Donald Trump received a mixed response from religious conservatives at a massive closed-door gathering in New York City on Tuesday as he sought to frame himself as a reliable advocate on causes important to the Christian right.
“I am so on your side,” Trump told a several dozen Christian leaders invited to meet with him ahead of a larger town hall event with grassroots conservatives later in the day. “I’m a tremendous believer, and we’re going to straighten it out.”
For many of those on hand, Trump was not their first choice for president.
Trump likes to boast about having outperformed his GOP rivals in the primary among evangelical voters, but he has struggled to convince skeptical Christian leaders, many of whom interacted with him for the first time on Tuesday, that he can be trusted on issues like abortion, religious liberty and gay marriage.
Tuesday’s meeting was meant to address concerns those leaders have about Trump’s positions and potentially pave the way for their supporters to get the vote out for him. The event was closed to the press, but video of some of Trump’s remarks was posted online.
And there were small signs of progress.
“He did himself a favor today,” said Kelly Shackelford, president and CEO of the First Liberty Institute, a religious liberty group that has not endorsed a presidential candidate this year. “He started the conversation.”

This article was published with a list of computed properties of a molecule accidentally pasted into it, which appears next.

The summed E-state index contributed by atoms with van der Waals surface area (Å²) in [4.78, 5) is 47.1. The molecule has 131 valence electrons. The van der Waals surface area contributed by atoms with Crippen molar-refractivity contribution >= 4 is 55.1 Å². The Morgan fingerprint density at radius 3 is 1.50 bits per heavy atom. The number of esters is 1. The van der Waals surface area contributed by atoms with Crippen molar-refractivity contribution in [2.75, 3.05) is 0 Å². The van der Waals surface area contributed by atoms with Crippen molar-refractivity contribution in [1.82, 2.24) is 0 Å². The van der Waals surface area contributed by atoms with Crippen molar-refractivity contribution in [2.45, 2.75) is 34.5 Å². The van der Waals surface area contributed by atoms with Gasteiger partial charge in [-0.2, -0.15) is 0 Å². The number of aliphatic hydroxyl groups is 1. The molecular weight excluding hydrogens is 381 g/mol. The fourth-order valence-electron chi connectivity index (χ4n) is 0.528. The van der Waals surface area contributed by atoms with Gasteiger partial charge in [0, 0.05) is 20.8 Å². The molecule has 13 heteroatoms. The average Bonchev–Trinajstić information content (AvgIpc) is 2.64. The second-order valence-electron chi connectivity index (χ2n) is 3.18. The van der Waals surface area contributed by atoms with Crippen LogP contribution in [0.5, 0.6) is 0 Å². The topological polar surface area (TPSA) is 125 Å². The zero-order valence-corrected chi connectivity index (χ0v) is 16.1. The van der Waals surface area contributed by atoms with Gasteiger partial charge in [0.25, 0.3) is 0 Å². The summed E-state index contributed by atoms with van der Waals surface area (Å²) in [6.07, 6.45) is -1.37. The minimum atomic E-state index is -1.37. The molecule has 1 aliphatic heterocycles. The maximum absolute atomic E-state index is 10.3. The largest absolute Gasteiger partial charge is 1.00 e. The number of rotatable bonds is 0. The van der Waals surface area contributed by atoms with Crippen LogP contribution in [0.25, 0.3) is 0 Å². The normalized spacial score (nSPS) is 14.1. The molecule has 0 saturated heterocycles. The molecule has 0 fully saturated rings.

But there is also a lingering suspicion of Trump, who, as a thrice-married former Manhattan playboy, is an unlikely champion for socially conservative causes.
“I don’t think he hurt himself, but there was a general lack of specificity on some of these issues,” said Penny Nance, president of Concerned Women for America, who helped arrange the meeting. “I don’t know that he did anything to bring new people over to his side.”
Trump was shepherded through the event by advisers and supporters who have the closest ties to the evangelical community.
Rep. Marsha Blackburn (R-Tenn.) and former GOP candidate Ben Carson introduced Trump to influential figures in the Christian movement before he made remarks to a select few behind closed doors.
Later, former Arkansas Gov. Mike Huckabee moderated a town hall where Trump fielded questions from an audience of about 1,000 conservatives who had traveled from all over the country to learn more about where he stands.
Many of those on hand said they were appreciative that Trump had made the effort. He received standing ovations upon entering and leaving the event, and appears to have made some new allies.
A handful of prominent Christian leaders who have so far declined to endorse Trump — Southern Baptist Convention President Ronnie Floyd and Focus on the Family’s James Dobson among them — have joined Trump’s evangelical advisory board in hopes of influencing his policies going forward.
However, the event did not unleash a torrent of endorsements for Trump.
At a press conference later in the day, a reporter asked eight of those who had arranged the conference whether they would endorse Trump for president now.
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